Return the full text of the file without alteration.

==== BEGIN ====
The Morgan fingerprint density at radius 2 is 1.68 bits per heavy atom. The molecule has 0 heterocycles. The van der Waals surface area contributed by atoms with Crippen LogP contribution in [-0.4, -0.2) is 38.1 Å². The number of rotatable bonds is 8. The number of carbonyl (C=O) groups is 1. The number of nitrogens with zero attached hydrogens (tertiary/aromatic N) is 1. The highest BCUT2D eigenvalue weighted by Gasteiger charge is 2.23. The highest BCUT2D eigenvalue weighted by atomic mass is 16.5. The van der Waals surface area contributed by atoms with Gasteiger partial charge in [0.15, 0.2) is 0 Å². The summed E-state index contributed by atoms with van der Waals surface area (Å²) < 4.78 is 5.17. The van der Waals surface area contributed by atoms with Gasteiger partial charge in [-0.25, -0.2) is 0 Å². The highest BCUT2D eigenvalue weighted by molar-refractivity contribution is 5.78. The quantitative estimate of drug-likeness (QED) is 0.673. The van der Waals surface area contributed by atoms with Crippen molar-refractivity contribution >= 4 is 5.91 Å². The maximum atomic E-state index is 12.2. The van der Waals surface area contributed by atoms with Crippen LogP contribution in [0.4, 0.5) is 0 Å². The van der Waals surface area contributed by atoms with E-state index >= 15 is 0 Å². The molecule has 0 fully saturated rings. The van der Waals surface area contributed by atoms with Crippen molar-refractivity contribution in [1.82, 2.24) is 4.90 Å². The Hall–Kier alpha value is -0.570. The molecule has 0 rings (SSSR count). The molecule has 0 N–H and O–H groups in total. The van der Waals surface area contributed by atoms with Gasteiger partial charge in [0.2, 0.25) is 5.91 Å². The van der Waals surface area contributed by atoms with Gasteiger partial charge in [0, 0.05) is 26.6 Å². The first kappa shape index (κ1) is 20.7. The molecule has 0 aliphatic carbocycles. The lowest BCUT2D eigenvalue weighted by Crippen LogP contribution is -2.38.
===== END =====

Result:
The Morgan fingerprint density at radius 2 is 1.68 bits per heavy atom. The molecule has 0 heterocycles. The van der Waals surface area contributed by atoms with Crippen LogP contribution in [-0.4, -0.2) is 38.1 Å². The number of rotatable bonds is 8. The number of carbonyl (C=O) groups is 1. The number of nitrogens with zero attached hydrogens (tertiary/aromatic N) is 1. The highest BCUT2D eigenvalue weighted by Gasteiger charge is 2.23. The highest BCUT2D eigenvalue weighted by atomic mass is 16.5. The van der Waals surface area contributed by atoms with Gasteiger partial charge in [0.15, 0.2) is 0 Å². The summed E-state index contributed by atoms with van der Waals surface area (Å²) < 4.78 is 5.17. The van der Waals surface area contributed by atoms with Gasteiger partial charge in [-0.25, -0.2) is 0 Å². The highest BCUT2D eigenvalue weighted by molar-refractivity contribution is 5.78. The quantitative estimate of drug-likeness (QED) is 0.673. The van der Waals surface area contributed by atoms with Crippen molar-refractivity contribution >= 4 is 5.91 Å². The maximum atomic E-state index is 12.2. The van der Waals surface area contributed by atoms with Crippen LogP contribution in [0.4, 0.5) is 0 Å². The van der Waals surface area contributed by atoms with E-state index >= 15 is 0 Å². The molecule has 0 fully saturated rings. The van der Waals surface area contributed by atoms with Crippen molar-refractivity contribution in [1.82, 2.24) is 4.90 Å². The Hall–Kier alpha value is -0.570. The molecule has 0 rings (SSSR count). The molecule has 0 N–H and O–H groups in total. The van der Waals surface area contributed by atoms with Gasteiger partial charge in [0.2, 0.25) is 5.91 Å². The van der Waals surface area contributed by atoms with Gasteiger partial charge in [0, 0.05) is 26.6 Å². The first kappa shape index (κ1) is 20.7. The molecule has 0 aliphatic carbocycles. The lowest BCUT2D eigenvalue weighted by Crippen LogP contribution is -2.38.